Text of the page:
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Post by: Laura Eppler, D&L Guest Blogger
Being a runner has been part of who I am for more than 30 years. Running was a gift to me because it requires focus and intensity more than sheer athleticism. Athleticism sure would have helped too, but that’s not one of my talents. Running let me be fit even though I’ve never really been athletic.
Running has done so much for me: introduced me to lifelong friends; nurtured my spirit; built my self-confidence; provided a positive outlet for frustration and competitiveness; and helped me to stay healthy. I will be forever grateful to have discovered the sport.
The thought of stopping running one day was akin to being lost in a sweet moment with a young child. You know that one day it will be over, but you try not to think about it. But children grow up and joints lose their cartilage.
I was actually reasonably fast as a runner. My PR in the half marathon was a 1:37:31 at the 2009 LVHN Via in Bethlehem (pictured), which earned me a first in my age group as a 47-year-old. Unfortunately, I never got to run the D&L Half Marathon.
About two years ago, my right knee started to hurt. At first, I tried to ignore it with the hope that it would go away. Runners often do this as part of our illusion of invulnerability and/or unwillingness to curtail training. But it didn’t go away. It got worse, and I started to limp when I walked or ran and felt stabbing pain when I went down stairs.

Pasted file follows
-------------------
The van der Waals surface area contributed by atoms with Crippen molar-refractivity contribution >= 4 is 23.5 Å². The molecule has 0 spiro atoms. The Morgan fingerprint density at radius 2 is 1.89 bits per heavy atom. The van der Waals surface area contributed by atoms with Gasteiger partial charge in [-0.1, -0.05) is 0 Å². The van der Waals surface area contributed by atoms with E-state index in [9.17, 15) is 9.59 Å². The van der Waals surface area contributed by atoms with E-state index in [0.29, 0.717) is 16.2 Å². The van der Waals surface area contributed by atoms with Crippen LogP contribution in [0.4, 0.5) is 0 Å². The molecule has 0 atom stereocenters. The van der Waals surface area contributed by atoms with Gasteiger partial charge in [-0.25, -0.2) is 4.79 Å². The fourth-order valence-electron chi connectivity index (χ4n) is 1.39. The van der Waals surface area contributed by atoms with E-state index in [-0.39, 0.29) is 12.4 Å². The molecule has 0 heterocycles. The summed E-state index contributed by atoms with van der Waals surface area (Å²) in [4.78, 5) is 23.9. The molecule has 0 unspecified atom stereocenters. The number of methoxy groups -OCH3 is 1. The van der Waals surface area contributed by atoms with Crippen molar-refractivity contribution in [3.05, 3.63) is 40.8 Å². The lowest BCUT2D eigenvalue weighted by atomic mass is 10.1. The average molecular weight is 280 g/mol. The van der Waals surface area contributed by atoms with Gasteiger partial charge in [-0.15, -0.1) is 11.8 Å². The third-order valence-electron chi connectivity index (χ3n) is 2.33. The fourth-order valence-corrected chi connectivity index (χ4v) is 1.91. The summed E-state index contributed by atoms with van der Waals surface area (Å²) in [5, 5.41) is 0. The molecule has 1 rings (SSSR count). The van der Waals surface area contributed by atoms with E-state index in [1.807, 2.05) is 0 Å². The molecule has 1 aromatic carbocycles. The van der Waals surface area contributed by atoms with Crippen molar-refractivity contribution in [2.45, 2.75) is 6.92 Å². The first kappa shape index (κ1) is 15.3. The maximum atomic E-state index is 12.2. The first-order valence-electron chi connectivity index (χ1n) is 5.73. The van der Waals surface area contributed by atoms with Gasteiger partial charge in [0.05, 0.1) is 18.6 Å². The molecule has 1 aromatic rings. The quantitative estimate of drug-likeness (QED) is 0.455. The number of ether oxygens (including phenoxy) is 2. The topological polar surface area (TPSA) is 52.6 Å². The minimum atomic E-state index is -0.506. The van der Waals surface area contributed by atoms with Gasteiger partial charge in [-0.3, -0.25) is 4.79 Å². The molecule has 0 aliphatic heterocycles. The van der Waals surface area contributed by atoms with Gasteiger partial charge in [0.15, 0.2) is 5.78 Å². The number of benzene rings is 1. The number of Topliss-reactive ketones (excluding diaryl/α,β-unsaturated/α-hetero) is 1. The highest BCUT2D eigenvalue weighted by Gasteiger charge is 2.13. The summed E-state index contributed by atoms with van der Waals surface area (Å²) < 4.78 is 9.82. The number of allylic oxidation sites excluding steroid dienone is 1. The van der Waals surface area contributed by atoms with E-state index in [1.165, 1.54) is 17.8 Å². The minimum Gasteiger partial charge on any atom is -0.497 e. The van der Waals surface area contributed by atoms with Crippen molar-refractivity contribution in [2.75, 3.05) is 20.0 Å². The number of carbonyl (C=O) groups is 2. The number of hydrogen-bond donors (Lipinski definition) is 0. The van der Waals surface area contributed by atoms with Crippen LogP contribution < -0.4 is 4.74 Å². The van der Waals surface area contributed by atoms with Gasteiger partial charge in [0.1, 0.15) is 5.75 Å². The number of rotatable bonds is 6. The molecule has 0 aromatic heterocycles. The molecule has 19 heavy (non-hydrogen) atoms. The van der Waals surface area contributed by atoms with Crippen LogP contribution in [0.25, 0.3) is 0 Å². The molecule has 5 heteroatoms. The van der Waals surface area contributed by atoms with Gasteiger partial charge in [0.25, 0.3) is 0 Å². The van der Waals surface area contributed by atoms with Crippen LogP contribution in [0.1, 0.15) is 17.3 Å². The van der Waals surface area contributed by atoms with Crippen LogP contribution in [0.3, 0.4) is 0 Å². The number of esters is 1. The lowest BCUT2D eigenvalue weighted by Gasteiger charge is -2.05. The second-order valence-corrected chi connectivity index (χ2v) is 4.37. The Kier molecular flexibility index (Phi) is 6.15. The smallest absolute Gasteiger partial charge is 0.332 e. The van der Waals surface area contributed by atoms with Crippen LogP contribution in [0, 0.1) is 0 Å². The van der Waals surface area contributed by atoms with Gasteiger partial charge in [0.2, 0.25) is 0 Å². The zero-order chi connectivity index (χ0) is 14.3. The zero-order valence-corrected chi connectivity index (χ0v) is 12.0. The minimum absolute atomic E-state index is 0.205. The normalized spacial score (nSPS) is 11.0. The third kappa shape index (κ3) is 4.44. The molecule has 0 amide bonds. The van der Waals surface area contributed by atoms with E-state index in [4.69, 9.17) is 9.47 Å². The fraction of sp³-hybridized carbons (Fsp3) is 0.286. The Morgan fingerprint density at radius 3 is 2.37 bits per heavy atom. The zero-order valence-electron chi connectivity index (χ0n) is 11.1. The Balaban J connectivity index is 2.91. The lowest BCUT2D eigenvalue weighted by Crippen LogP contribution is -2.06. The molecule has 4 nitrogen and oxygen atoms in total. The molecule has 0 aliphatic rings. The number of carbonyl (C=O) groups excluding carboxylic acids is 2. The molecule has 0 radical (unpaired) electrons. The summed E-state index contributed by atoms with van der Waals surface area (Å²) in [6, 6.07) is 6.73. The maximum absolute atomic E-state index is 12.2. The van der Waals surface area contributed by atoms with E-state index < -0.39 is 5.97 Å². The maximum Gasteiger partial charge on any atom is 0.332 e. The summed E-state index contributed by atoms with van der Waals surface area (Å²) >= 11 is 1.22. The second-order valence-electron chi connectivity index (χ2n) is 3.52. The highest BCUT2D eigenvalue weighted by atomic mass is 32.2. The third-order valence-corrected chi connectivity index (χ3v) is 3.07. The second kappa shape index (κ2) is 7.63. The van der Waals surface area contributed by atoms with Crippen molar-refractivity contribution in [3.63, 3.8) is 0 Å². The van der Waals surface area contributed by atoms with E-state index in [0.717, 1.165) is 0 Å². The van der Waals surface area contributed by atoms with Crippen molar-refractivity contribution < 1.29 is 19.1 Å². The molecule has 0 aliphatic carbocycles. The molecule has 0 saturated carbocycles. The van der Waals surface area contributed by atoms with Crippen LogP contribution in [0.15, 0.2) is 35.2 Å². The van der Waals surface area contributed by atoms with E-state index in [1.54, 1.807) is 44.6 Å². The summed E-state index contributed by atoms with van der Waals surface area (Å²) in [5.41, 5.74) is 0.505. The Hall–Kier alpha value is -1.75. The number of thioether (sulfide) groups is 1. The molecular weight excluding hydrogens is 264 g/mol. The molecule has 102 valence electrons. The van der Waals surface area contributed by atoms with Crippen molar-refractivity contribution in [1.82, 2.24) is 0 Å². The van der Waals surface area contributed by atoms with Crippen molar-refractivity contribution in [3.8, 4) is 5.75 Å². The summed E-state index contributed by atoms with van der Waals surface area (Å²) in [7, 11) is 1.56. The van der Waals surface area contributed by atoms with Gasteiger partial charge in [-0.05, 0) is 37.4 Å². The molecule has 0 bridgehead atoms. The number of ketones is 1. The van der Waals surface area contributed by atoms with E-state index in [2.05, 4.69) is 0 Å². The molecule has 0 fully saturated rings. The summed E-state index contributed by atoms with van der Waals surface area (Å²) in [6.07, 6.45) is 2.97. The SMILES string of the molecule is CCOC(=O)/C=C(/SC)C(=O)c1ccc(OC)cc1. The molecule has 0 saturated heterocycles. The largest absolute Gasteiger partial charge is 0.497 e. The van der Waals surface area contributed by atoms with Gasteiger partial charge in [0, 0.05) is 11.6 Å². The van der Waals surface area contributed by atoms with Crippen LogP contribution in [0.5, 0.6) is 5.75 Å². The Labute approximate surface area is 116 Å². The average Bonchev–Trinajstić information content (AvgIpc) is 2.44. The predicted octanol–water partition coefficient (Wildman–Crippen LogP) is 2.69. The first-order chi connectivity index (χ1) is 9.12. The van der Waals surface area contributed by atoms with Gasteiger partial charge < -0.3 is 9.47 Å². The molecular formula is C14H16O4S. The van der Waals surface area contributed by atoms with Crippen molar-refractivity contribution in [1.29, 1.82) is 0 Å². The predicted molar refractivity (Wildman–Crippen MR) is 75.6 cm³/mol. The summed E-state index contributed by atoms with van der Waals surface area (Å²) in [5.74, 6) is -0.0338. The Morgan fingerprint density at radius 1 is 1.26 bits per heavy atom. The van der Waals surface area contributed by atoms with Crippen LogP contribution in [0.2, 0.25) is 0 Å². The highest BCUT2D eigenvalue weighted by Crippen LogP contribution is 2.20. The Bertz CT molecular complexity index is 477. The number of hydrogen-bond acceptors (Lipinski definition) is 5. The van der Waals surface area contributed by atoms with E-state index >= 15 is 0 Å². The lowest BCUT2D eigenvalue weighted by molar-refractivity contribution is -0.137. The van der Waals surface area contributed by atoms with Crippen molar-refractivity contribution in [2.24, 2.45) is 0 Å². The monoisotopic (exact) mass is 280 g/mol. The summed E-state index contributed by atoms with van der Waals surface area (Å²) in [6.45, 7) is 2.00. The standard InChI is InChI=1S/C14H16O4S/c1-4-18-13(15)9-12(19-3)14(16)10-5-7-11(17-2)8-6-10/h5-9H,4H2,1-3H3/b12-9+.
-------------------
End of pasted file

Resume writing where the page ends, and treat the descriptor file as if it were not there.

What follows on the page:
A trip to the orthopedic yielded the sanction that I feared most: stop running. I’ve heard this before as a recommendation, but not so emphatically. And not with the warning that if I continued to run, I was risking my mobility in the years to come. So I had to stop.
This was a really hard transition for me. Running was my friend. I loved accomplishing a goal distance and striving for and hitting personal records. I was addicted to the endorphins that I generated best through running. Running will always be my favorite sport, and I so miss it.
But I have a new friend now: walking. Walking doesn’t kick up my endorphins as well as running did and it takes a lot longer to get mileage in, but it does have its advantages. It’s much less impactful and less exhausting, so I can enjoy talking with a friend and listening to music much more thoroughly than I did as a runner. I can see and appreciate nature and my surroundings far more acutely.
There are many apps available to encourage me as a walker. Between my Fitbit and posting on Strava, I’m able to motivate myself to hit goals and garner positive feedback from friends and family. I’ve channeled the new kind of competition this fosters in me in registering to walk the D&L Heritage Half Marathon.
We’re so lucky to have a local half marathon that welcomes walkers, and on such a beautiful venue as the D&L Trail. In full disclosure, my husband directs the race, and I volunteer in its marketing. But still… join me on November 5th!